Quality Assurance is Not Morally Neutral

qa data
quality assurance
As I’ve been preparing to take on the role of Chair of the R(D)SVS Quality Assurance and Enhancement Committee, I’ve been thinking about what quality assurance means to me, and what quality assurance isn’t.

Jilly MacKay


August 17, 2023

At Edinburgh, School Quality Assurance and Enhancement Committees report into College Quality Assurance and Enhancement Committees who report into Senate Quality Assurance and Enhancement Committees. We all follow the Academic Services guidance on quality assurance which includes the UK Quality Code for Higher Education and of course QAA Scotland’s Quality Assurance and Enhancement Framework. That is a lot of reporting and guidance frameworks to look at. And a lot of advice into what Quality Assurance is.

But I am also interested in what it is not. I’ve been having meetings with colleagues in the run up to my Chair takeover, and we’re all agreed we don’t want more ‘checkbox’ type exercises. QA is a process which involves labour, and its probably not well recognised in our workloads. Worthington and Hodgson delightfully talk about strategies to resist quality assurance labour: devolving, shirking, dithering and deceiving. And who among us can say we haven’t done this? Personally I’m partial to the old shirk and devolve. Throw a big idea out and then wander off to do something else.

To do quality assurance meaningfully, I think we need to be careful about what work we impose, and to try and think strategically about what data already exists. I want to incorporate more Open Science practices to Quality Assurance. I’ve actually already talked about this elsewhere, but I see these as really sympathetic causes.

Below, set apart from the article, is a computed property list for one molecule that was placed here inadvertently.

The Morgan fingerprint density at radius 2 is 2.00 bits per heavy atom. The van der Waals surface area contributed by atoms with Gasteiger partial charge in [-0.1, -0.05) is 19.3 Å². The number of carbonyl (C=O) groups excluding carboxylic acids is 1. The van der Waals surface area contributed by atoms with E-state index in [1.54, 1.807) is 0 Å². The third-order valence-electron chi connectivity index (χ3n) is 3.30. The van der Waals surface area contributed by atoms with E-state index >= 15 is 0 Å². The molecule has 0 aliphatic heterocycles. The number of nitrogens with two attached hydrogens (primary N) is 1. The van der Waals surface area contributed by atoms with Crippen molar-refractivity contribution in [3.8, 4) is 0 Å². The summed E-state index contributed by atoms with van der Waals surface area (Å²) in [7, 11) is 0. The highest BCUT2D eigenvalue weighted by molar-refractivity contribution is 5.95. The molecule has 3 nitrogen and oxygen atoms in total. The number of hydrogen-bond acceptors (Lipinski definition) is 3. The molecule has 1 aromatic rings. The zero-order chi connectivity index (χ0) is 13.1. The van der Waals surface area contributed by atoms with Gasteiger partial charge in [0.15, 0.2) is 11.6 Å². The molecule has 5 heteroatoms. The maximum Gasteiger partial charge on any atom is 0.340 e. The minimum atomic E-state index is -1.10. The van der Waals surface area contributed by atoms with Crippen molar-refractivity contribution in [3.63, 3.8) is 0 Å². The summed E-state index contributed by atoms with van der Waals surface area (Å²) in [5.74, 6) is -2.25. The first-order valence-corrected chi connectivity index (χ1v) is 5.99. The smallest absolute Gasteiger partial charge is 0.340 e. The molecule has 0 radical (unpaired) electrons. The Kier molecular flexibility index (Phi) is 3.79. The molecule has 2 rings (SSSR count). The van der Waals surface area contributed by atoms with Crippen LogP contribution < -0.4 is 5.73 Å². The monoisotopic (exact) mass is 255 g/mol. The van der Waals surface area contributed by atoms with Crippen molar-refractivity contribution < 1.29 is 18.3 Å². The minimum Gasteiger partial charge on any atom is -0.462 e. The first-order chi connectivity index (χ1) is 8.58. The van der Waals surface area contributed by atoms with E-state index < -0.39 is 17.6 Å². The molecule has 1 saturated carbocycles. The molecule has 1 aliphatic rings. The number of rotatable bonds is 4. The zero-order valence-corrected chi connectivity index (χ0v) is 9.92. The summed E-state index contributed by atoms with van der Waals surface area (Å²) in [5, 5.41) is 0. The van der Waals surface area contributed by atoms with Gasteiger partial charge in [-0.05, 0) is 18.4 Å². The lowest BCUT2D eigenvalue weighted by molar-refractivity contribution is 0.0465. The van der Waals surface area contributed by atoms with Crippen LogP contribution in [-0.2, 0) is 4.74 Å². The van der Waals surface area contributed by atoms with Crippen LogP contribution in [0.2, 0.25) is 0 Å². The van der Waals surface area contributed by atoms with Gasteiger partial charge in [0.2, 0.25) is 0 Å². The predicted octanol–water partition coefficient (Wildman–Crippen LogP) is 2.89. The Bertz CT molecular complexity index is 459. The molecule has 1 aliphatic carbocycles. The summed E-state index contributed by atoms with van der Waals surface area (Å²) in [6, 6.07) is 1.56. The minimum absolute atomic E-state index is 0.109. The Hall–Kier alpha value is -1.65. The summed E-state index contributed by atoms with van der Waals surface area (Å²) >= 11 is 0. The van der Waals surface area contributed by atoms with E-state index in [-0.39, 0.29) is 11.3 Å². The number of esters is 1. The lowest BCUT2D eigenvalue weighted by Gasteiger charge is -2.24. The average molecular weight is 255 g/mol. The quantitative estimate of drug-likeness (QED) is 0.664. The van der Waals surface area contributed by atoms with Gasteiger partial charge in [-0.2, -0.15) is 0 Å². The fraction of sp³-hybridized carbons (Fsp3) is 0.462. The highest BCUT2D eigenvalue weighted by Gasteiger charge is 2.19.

Part of this is thinking about what we record and why, and having shareable processes to minimise labour where we can. I fundamentally view Open Science as having a strong moral component, one which we admittedly don’t always recognise the labour cost of. And that brings me to the thoughts I’m having about Quality Assurance.

The fact that QA is not morally neutral is probably not a surprise to most of us, but I think its worth stating outright. The basic principle being that what we choose to measure and report on, and what we don’t, describes what we value. For me, one of the most convincing theses on this is Alex Cobham’s The Uncounted. Thinking about what you choose to measure, and how you choose to report on it, can empower you to make decisions. A lack of thought on what you choose to measure and report on will most likely simply protect the status quo. I found this paragraph from Bohman et al interesting.

Feminists have shown how supposedly neutral or impartial norms have built-in biases that limit their putatively universal character with respect to race, gender, and disability (Mills 1997; Minnow 1990, Young 2002). In all these cases, claims to scientific objectivity or moral neutrality are exposed by showing how they fail to pass the test of public verification by showing how the contours of their experiences do not fit the self-understanding of institutional standards of justice (Mills 1997; Mansbridge 1991). Such criticism requires holding both one’s own experience and the normative self-understanding of the tradition or institution together at the same time, in order to expose bias or cognitive dissonance.

I hope that as Chair of QA, one of the things I’ll be able to help out with is making good choices about what we measure and why. And I’d be really interested in anyone’s thoughts on this.